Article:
OCR Interpretation


The Evening herald. (Shenandoah, Pa.) 1891-1966, May 28, 1891, Image 1

Image and text provided by Penn State University Libraries; University Park, PA

Persistent link: http://chroniclingamerica.loc.gov/lccn/sn87078000/1891-05-28/ed-1/seq-1/

What is OCR?


Thumbnail for

SHENAND O AH, PA., THURSDAY, MAY 28, 1891.
ONE CENT.
THE SUREST ROAD TO WEALTH IS TI-1EOUGIT LIBEEAL ADVERTISING- I
YOL. VI.--NO. 139.
i
The Herald Is very well, thank
you, notwithstanding tho Insinua
tions thrown out by the News.
The News wants tho Third ward to
bo divided by Centre street. No ono
objects to that. Anything to accom
modate tho Doyles will do.
The division of tho borough will be
all right If the wards are cut up to
suit the News. But then'Hhe people"
will have something to say about
that.
There need be no fear of a gerry
mander of the proposed now wards.
If it Is douo at all it will be through,
influence brought to bear by the Dem
ocrats, assisted by the Doyles.
Ah, yes, we almost forgot that the
News wants the Fifth ward divided by
Lloyd street.t doeen't look as If the
Doyles were interested In tho matter
at all (?). We would like to see the
Democratic chart made up several
months ago.
rt . t r L .1
"Tim nrn la rnllilnr thfi
- IIUIUI 1 I L 1J V Mil lit W
farmer." The farmer goes on selling
his corn aud wheat and potatoes for
better pr'oes than he has got for years,
and buys his staple dry goods and
sugar and other groceries as cheap,
and oven cheaper, than before. Un
der such conditions lying is more
than usually unprofitable.
Of the Boyer Tax bill the Phila
delphia Times says: The Boyer bill is
a substitute for tho so called Granger
tax bill, and its chief features com
prise an Increase of tho tax on bank
Btock from six mills, the present - rate,
to eight mills; on corporation stook
from three mllU, tho present rate, to
six mills, and on all personal property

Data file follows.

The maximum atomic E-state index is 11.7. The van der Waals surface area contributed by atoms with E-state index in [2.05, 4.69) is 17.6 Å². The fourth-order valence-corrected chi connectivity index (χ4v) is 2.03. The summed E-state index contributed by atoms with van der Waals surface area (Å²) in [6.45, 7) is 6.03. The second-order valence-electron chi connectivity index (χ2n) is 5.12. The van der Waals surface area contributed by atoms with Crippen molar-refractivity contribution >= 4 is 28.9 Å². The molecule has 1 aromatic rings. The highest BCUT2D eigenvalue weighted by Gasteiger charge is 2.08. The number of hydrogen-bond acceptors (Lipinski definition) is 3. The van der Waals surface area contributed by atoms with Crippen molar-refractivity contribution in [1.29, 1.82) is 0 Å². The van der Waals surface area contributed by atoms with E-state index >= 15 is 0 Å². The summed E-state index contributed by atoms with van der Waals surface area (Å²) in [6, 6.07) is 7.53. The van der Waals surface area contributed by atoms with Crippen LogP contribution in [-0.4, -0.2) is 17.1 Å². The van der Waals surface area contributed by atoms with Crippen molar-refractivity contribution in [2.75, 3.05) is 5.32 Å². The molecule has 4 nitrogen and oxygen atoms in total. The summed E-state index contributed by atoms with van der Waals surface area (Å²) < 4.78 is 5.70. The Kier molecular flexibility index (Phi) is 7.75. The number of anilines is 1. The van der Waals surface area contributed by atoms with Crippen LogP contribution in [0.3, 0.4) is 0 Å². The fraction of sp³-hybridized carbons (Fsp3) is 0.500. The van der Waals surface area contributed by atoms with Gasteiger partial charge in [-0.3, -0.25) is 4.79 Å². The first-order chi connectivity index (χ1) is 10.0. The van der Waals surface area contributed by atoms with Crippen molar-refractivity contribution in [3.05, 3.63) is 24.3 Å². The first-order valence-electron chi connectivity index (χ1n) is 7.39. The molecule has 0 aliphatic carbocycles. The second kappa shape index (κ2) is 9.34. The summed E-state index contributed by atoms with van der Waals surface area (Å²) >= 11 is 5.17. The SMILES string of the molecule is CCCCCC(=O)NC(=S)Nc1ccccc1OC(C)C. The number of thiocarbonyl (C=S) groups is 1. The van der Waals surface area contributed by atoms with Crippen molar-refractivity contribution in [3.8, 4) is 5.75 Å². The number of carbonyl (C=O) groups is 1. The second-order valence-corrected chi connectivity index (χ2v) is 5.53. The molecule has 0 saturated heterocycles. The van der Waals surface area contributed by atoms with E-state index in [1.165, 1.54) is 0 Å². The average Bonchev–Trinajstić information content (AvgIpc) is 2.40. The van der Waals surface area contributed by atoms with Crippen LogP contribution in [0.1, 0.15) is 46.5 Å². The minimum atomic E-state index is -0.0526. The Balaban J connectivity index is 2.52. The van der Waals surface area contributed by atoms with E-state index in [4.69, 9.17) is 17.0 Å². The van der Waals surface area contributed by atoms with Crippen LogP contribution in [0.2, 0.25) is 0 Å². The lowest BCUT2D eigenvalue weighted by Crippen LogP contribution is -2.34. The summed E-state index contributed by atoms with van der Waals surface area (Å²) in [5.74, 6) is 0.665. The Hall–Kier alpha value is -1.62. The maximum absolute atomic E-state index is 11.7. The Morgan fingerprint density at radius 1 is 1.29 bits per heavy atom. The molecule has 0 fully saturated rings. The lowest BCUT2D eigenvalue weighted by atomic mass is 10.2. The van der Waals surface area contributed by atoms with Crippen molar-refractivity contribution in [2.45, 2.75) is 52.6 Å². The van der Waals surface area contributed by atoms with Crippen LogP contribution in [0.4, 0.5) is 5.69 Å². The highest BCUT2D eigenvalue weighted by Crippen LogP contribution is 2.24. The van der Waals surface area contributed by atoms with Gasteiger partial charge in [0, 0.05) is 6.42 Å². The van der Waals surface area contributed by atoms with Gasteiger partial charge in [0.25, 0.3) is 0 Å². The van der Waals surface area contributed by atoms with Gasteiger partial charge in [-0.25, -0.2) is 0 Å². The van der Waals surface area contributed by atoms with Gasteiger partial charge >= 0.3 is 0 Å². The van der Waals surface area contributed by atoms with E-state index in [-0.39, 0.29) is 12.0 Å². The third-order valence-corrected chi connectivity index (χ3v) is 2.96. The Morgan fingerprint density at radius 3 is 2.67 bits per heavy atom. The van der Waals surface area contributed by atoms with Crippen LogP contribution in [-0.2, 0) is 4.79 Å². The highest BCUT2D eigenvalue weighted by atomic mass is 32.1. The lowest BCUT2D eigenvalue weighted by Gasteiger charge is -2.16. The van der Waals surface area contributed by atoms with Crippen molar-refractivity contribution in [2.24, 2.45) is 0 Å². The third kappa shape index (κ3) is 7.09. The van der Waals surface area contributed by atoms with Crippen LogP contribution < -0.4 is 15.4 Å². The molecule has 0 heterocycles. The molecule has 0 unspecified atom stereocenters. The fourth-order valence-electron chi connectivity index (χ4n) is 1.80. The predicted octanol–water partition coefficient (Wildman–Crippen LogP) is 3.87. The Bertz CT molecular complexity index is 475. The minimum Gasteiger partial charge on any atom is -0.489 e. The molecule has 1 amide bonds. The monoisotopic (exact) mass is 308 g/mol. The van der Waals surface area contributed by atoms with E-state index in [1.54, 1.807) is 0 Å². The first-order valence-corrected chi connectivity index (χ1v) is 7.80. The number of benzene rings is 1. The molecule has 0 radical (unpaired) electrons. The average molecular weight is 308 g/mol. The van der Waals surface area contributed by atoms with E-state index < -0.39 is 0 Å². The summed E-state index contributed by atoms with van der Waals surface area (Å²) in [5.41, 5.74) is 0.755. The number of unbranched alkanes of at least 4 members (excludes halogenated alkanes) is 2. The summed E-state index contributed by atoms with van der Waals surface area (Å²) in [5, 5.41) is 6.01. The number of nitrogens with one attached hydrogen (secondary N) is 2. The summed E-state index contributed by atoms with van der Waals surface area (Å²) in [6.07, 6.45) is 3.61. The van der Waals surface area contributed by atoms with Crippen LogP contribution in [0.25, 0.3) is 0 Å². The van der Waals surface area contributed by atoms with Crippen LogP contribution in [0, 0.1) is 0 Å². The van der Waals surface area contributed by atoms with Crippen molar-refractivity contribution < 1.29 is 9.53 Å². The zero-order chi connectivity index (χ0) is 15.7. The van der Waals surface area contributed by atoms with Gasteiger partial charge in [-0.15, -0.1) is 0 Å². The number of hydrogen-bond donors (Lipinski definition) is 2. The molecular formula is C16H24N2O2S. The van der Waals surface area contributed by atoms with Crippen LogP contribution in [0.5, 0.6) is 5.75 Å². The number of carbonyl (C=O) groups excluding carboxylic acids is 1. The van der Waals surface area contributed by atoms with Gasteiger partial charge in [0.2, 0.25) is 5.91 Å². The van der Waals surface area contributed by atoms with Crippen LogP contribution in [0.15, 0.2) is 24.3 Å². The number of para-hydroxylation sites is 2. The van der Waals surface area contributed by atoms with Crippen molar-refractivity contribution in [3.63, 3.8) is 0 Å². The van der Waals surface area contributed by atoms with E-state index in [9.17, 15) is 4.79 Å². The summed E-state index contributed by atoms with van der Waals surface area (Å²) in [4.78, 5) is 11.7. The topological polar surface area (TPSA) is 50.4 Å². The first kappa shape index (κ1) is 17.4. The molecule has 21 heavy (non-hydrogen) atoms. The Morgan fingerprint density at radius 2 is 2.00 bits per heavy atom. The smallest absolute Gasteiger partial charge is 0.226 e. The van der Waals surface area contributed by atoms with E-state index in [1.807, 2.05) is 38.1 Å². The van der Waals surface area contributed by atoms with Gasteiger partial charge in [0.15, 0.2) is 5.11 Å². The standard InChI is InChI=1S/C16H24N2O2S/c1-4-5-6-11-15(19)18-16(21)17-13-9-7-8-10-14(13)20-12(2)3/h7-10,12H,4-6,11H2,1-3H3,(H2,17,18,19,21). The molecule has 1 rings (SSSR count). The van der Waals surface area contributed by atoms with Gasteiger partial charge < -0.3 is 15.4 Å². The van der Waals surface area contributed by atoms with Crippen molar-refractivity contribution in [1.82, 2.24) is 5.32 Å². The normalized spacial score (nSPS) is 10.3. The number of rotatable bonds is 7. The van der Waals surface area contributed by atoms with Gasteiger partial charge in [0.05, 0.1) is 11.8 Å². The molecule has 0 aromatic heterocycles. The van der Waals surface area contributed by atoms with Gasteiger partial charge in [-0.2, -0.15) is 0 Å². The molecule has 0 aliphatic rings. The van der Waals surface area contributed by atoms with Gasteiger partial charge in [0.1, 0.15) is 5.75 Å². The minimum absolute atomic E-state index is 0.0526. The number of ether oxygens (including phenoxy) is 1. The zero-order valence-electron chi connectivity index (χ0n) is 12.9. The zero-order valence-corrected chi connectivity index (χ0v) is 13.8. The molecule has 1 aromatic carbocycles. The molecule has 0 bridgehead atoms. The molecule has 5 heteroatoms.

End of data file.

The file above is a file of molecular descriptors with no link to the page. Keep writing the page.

in the form of money at interest from
three mills, the present rate, to four
mills. It is calculated that the state
revenues will ba increased hv this hill
Annt ao nnn nnn n......nll.. ...i.it.
nmnnnf la m d .ill in nnnrnnrlnflnM
for common schools, which is increas'
ed from $2,000,000 a year, the amount
appropriated by tho last Legislature,
CE3STTS per yd for tlie
BEST TABLE OILCLOTH,
Sold In othor (stores for 85c. All floor
uuoiotus reauceu. uau jor Bargains
C. D. FRICKE'S
Carpet Store, 10 South Jardin Si, near Centre
Although Syrups liavc advanced lit prices we make no
change iu the Quality of our Flue Table Syrup at xo
and 12JC
We have a Fair Sugar Syrup at 6c a qunrt
OurXcw Orleans Baking Molasses 2 quarts for 25c Is a
strictly choice article.
Coffees arc also a little higher. We make no change In the
price of our Fine Old Java
our 30c Roasted.
ZEZEZDTTaTIOILSrS.
Just
received a lot ot Choice
goods at reduced prices.
1' lne Prunes, 2 lbs. for 25c.
Fancy Prunes, extra large, 1.3 o, were 20o.
Fancy Fvaporated Jellied Apricots, 20c, were 23c.
Fine Evaporated Peaches, 15c, were 25c.
SELLING PAST.
JVeio Valencia Raisins, - four lbs. for 25c,
Good Mice, slightly broken, five " (
White Soap, one 2ound bars, five " "
Currant, Ii tsjiberry and Quince Jelly, five " t(
Plum, Peach and Plncupple Preserves, 21-2 ( te
Good lomatoes, .1 cans " "
Mne Ginger Snajis, choice good, 3 lbs. "
GIVE SATISFACTION- ,
On Account ol Superior Quality.
Our "DAISY" Piour, our lnteitt MlnucHotn in our.
Our l"ltie If roHU nnlry nun Creamery itutier-we don't buy Patent
nutter, una t Here To re have none to Hell.
Our Cliippeil llceruucl Hummer Huusiiue,
Our OldHtylo Yellow liar Honp. More ami Better tlonp tlinu nny
tniuic in tlio maruet. win rto more -vvorlt, I.ecauHo it 18 olrt niut
Ury, Will uot Hurt tracltautlti, therefore cannot hurt tlie clollicH.
A&100 Lunch Baskets, from twenty five cents up.
to $5,000,000. The effect will be to re
lieve local taxation to the extent of the
increased school appropriation. This
is not all tho farmers and other local
tax-payers wanted, but It Is a good be
ginning towards tax equalization, and
is effected without the enactment of
the odlouB iuqulsitorial features of the
Grauger tax bill, and without offering
a premium to manufacturing concerns
to move out of the state. In the next
two years tho friends of tax equaliza
tion will have time to devise some
way of further amending tho law to
their interest without doing injustice
to any class of industry.
Tho Star Company in una aimpc.
Trenton, N. J., May 28. Application
has been made before- Vico-Chancollor
Bird for a receiver for tho Star Rubber'
Company's wJrks. It is stated that-the
indebtedness of tlio concern is large, aud
that Its notes are daily going to protest.
Sailed for tho Seal Islands.